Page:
CarijaRVucinaD. Frequency of pituitary tumor apoplexy during treatment of prolactinomas with dopamine agonists: a systematic review. CNS and Neurological Disorders: Drug Targets 2012 11 10121014. (https://doi.org/10.2174/1871527311211080011)

    • Search Google Scholar
    • Export Citation
  • 28

    RastogiABhansaliADuttaPSinghPVijaivergiyaRGuptaVSachdevaNBhadadaSKWaliaR. A comparison between intensive and conventional cabergoline treatment of newly diagnosed patients with macroprolactinoma. Clinical Endocrinology 2013 79 409415. (https://doi.org/10.1111/cen.12149)

    • Crossref
    • PubMed
    • Search Google Scholar
    • Export Citation
  • 29

    BagirGSCiviSKardesOKayaselcukF. Stubborn hiccups as a sign of massive apoplexy in a naive acromegaly patient with pituitary macroadenoma. Endocrinology Diabetes and Metabolism Case Reports 2017 17-0044. (https://doi.org/10.1530/EDM-17-0044)

    • Search Google Scholar
    • Export Citation
  • 30

    VerbalisJGGoldsmithSRGreenbergAKorzeliusCSchrierRWSternsRHThompsonCJ. Diagnosis, evaluation, and treatment of hyponatremia: expert panel recommendations. American Journal of Medicine 2013 126 (10 Supplement 1) S1S42. (https://doi.org/10.1016/j.amjmed.2013.07.006)

    • Crossref
    • Search Google Scholar
    • Export Citation
  • 31

    BaldewegSEVanderpumpMDrakeWReddyNMarkeyAPlantGTPowellMSinhaSWassJ & Society for Endocrinology Clinical Committee. SOCIETY FOR ENDOCRINOLOGY ENDOCRINE EMERGENCY GUIDANCE: Emergency management of pituitary apoplexy in adult patients. Endocrine Connections 2016 5 1215. (https://doi.org/10.1530/EC-16-0057)

    • Crossref
    • Search Google Scholar
    • Export Citation
  • 32

    ArafahBMHarringtonJFMadhounZTSelmanWR. Improvement of pituitary-function after surgical decompression for pituitary-tumor apoplexy. Journal of Clinical Endocrinology and Metabolism 1990 71 323328. (https://doi.org/10.1210/jcem-71-2-323)

    • Crossref
    • Search Google Scholar
    • Export Citation
  • 33

    TuMLuQZhuPZhengW. Surgical versus non-surgical treatment for pituitary apoplexy: a systematic review and meta-analysis. Journal of the Neurological Sciences 2016 370 258262. (https://doi.org/10.1016/j.jns.2016.09.047)

    • Crossref
    • PubMed
    • Search Google Scholar
    • Export Citation
  • 34

    GiritharanSGnanalinghamKKearneyT. Pituitary apoplexy-bespoke patient management allows good clinical outcome. Clinical Endocrinology 2016 85 415422. (https://doi.org/10.1111/cen.13075)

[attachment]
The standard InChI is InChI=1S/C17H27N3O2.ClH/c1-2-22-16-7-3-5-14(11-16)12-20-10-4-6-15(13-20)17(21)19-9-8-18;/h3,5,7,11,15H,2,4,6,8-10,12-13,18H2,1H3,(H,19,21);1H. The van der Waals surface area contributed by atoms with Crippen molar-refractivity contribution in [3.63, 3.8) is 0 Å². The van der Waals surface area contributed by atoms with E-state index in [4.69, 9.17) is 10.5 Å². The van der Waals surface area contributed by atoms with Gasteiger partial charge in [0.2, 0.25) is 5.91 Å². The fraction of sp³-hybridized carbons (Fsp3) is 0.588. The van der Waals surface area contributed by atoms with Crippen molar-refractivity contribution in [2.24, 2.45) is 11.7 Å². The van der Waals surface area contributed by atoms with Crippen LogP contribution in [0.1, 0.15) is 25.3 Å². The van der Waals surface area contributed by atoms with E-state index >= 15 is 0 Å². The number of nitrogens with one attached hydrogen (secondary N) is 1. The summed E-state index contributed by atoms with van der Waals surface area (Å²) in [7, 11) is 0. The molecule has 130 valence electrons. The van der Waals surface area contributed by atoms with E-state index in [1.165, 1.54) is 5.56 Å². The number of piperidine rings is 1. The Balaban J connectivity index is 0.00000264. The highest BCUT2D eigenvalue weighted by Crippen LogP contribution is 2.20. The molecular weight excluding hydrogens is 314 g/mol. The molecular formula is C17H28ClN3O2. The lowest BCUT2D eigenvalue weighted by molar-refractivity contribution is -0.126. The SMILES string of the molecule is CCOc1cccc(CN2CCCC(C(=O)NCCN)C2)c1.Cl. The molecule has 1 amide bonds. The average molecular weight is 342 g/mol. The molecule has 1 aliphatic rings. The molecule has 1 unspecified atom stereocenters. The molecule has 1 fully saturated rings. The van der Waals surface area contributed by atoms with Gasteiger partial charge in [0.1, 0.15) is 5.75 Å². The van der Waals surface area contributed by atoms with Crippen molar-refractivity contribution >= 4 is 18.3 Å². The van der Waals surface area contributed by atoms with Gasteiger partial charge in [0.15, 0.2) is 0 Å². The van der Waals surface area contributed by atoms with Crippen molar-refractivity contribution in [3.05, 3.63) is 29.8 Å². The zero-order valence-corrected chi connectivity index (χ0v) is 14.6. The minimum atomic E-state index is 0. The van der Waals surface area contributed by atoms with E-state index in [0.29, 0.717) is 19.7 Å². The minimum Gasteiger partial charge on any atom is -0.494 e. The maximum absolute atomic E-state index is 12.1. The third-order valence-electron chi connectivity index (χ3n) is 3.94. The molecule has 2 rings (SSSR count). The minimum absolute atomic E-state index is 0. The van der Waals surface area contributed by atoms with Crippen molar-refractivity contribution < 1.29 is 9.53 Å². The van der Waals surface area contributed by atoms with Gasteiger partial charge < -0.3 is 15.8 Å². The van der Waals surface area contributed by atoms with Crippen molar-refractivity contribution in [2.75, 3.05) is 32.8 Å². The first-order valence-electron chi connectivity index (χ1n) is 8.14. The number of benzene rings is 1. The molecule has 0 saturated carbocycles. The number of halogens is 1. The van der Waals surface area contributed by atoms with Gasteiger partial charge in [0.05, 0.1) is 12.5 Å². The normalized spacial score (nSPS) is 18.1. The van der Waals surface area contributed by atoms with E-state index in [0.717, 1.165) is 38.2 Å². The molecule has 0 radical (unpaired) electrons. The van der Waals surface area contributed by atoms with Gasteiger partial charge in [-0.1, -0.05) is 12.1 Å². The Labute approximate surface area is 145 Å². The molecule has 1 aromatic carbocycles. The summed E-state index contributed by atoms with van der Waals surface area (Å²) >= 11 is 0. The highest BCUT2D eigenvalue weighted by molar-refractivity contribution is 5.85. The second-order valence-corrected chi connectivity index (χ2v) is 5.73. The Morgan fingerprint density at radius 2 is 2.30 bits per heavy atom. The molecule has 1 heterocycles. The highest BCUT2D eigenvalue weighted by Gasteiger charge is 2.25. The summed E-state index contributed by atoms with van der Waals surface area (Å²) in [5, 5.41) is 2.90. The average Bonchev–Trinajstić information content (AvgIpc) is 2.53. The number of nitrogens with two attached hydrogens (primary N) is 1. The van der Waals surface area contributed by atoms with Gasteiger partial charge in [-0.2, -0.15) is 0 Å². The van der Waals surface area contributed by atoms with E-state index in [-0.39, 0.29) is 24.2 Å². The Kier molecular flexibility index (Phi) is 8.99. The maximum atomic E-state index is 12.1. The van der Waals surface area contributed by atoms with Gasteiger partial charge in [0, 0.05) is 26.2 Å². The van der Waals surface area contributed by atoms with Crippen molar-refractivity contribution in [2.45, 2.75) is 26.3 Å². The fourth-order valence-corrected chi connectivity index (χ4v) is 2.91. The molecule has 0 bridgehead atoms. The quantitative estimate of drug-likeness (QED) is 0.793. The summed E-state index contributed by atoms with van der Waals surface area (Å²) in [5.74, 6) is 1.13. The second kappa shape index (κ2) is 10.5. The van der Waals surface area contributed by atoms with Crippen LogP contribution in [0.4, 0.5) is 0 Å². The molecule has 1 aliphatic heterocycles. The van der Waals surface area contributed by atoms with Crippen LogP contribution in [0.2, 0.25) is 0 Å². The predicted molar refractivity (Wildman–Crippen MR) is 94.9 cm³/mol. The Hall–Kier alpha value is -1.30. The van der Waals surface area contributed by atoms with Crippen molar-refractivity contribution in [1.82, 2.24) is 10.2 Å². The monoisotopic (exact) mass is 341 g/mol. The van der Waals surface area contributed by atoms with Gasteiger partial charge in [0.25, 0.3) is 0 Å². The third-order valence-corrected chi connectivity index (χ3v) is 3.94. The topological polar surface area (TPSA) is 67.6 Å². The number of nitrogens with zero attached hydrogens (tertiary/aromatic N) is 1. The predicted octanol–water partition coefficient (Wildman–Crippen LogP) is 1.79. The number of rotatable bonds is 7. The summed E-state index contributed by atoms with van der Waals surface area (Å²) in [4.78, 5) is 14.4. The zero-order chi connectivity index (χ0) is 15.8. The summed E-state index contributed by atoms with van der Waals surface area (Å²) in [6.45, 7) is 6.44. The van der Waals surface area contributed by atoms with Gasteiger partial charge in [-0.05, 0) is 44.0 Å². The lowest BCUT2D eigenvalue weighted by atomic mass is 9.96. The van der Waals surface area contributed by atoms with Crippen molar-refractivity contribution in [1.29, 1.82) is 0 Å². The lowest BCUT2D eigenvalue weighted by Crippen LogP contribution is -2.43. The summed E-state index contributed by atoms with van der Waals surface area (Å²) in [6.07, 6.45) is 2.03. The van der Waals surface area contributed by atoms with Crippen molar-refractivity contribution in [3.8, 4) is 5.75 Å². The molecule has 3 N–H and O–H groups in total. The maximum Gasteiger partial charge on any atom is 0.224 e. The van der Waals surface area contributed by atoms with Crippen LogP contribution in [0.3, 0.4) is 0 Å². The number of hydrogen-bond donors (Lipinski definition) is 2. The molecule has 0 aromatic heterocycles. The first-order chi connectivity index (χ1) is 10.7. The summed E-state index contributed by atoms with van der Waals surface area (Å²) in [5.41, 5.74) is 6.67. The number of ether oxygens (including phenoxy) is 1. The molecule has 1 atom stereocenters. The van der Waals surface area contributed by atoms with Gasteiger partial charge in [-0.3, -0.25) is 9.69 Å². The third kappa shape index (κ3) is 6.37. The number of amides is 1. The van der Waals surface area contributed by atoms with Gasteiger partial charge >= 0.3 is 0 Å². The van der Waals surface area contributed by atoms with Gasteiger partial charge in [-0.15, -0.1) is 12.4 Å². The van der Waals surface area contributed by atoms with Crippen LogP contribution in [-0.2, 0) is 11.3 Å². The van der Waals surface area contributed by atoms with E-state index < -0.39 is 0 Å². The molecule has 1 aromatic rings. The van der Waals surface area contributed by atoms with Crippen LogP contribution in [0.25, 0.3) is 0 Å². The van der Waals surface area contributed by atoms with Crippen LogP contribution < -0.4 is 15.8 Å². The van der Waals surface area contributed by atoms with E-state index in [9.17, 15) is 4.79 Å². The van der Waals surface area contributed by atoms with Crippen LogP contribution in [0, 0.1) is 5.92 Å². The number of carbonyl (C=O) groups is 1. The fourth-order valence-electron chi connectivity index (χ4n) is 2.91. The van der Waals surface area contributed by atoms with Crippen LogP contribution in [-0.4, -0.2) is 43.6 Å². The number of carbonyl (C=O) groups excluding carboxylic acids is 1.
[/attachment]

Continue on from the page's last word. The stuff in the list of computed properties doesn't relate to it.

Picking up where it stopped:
• Crossref
    • PubMed
    • Search Google Scholar
    • Export Citation

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  • 1

    RajasekaranSVanderpumpMBaldewegSDrakeWReddyNLanyonMMarkeyAPlantGPowellMSinhaS UK guidelines for the management of pituitary apoplexy Pituitary Apoplexy Guidelines Development Group: May 2010. Clinical Endocrinology 2011 74 920. (https://doi.org/10.1111/j.1365-2265.2010.03913.x)

    • Search Google Scholar
    • Export Citation
  • 2

    BrietCSalenaveSChansonP. Pituitary apoplexy. Endocrinology and Metabolism Clinics of North America 2015 44 200209. (https://doi.org/10.1016/j.ecl.2014.10.016)

    • Search Google Scholar
    • Export Citation
  • 3

    BroughamMPrice HeusnerARaymond AdamsND. Acute degenerative changes in adenomas of the pituitary body with special reference to pituitary apoplexy. Nuerosurgery 1950 7 421439. (https://doi.org/10.3171/jns.1950.7.5.0421)

    • Crossref
    • Search Google Scholar
    • Export Citation
  • 4

    Möller-GoedeDLBrändleMLandauKBernaysRLSchmidC. Pituitary apoplexy: re-evaluation of risk factors for bleeding into pituitary adenomas and impact on outcome. European Journal of Endocrinology 2011 164 3743. (https://doi.org/10.1530/EJE-10-0651)

    • Crossref
    • PubMed
    • Search Google Scholar
    • Export Citation
  • 5

    BiousseVNewmanNJOyesikuNM. Precipitating factors in pituitary apoplexy. Journal of Neurology Neurosurgery and Psychiatry 2001 71 542545. (https://doi.org/10.1136/jnnp.71.4.542)

    • Crossref
    • PubMed
    • Search Google Scholar
    • Export Citation
  • 6